Cheeky Cape Breton Website Offering Escape From Trump Sparks Surprising Reaction

Offer prompts strong response from Americans interested in moving to Nova Scotia
February 17, 2016 Updated: February 19, 2016

HALIFAX—The creator of a cheeky website that encourages Americans to move to Cape Breton before Donald Trump can be elected president says he’s been shocked by the response.

The site, called “Cape Breton if Donald Trump Wins,” was set up Feb. 15 by radio announcer Rob Calabrese to poke fun at the bombastic Republican and, more importantly, to spread the word about the island’s many charms.

However, Calabrese says he’s been stunned by the reaction, saying he’s received hundreds of emails from Americans, virtually all of them making serious inquiries about moving to Nova Scotia.

“I’m in disbelief,” Calabrese said in an interview from Sydney, the largest community in Cape Breton. “I wish everyone from Cape Breton could read them because they really make you proud of living here.”

Few of the emails mention Trump, but most include questions about Cape Breton, which is home to about 150,000 people and is about the same size as Hawaii’s biggest island, according to the website.

A lot of Americans think that they’re not very popular in the eyes of the world.
— Rob Calabrese

“It’s mostly having to do with wanting to get to a lifestyle that a place like Cape Breton has to offer—rural, good neighbours, rich culture, safety, peace, all of those things,” said Calabrese.

“[Cape Breton] has a lifestyle and a culture and a way of life that is appealing to millions of people, if they just knew where we were.”

Traffic to the website has increased steadily, reaching over 35,000 unique visits on Feb. 17.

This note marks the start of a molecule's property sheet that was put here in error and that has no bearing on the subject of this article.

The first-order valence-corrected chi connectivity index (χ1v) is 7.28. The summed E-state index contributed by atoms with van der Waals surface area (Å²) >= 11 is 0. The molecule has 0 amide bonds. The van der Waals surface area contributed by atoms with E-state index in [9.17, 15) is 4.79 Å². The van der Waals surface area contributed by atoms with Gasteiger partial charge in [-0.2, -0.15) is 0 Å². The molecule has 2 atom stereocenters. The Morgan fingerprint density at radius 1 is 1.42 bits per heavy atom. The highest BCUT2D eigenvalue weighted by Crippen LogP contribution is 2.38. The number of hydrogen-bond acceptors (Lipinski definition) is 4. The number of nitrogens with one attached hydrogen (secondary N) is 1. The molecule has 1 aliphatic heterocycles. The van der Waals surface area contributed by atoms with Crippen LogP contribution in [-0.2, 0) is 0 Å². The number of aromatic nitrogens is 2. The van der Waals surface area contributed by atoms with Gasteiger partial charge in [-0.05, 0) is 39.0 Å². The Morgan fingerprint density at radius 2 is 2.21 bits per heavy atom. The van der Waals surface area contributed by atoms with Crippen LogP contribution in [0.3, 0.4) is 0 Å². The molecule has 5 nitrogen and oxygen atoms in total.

The site includes a link to Destination Cape Breton, which promotes tourism on the island. CEO Mary Tulle says U.S. traffic to her website over the past three days has jumped from almost 1,300 visits last year at this time to almost 12,000 this week.

“People like beautiful places and there’s something very exotic about our destination, and the story is not told as often as it should be,” she said.

Calabrese says some emails from the U.S. offer a special word of thanks.

“Some are writing about how it feels nice to know that they’re welcome somewhere,” he said. “A lot of Americans think that they’re not very popular in the eyes of the world.”

The cleanly designed website includes eye-catching photographs that would be familiar to most Nova Scotians: sweeping vistas of the Cabot Trail, a breaching whale, colourful fishing boats, a sturdy lighthouse, a majestic schooner, and aboriginal dancers in full regalia, to name a few.

“Don’t wait until Donald Trump is elected president to find somewhere else to live!” the website says.

“Start your new life in Cape Breton, where … the only ‘walls’ are holding up the roofs of our extremely affordable houses,” it says, referring to Trump’s pledge to build a wall along the Mexican border.

Calabrese’s text goes on to extol free health care, mild summers, cultural diversity, and a largely rural setting where “you know your neighbours and … nobody has a handgun.”

One email from Indianapolis, Ind., posted on Calabrese’s Facebook page, says: “I’m actually looking for a change of climate—environmental, cultural, political—for a while now. I know this is a bit of a lark, but seriously I can’t deal with Trump.”

From The Canadian Press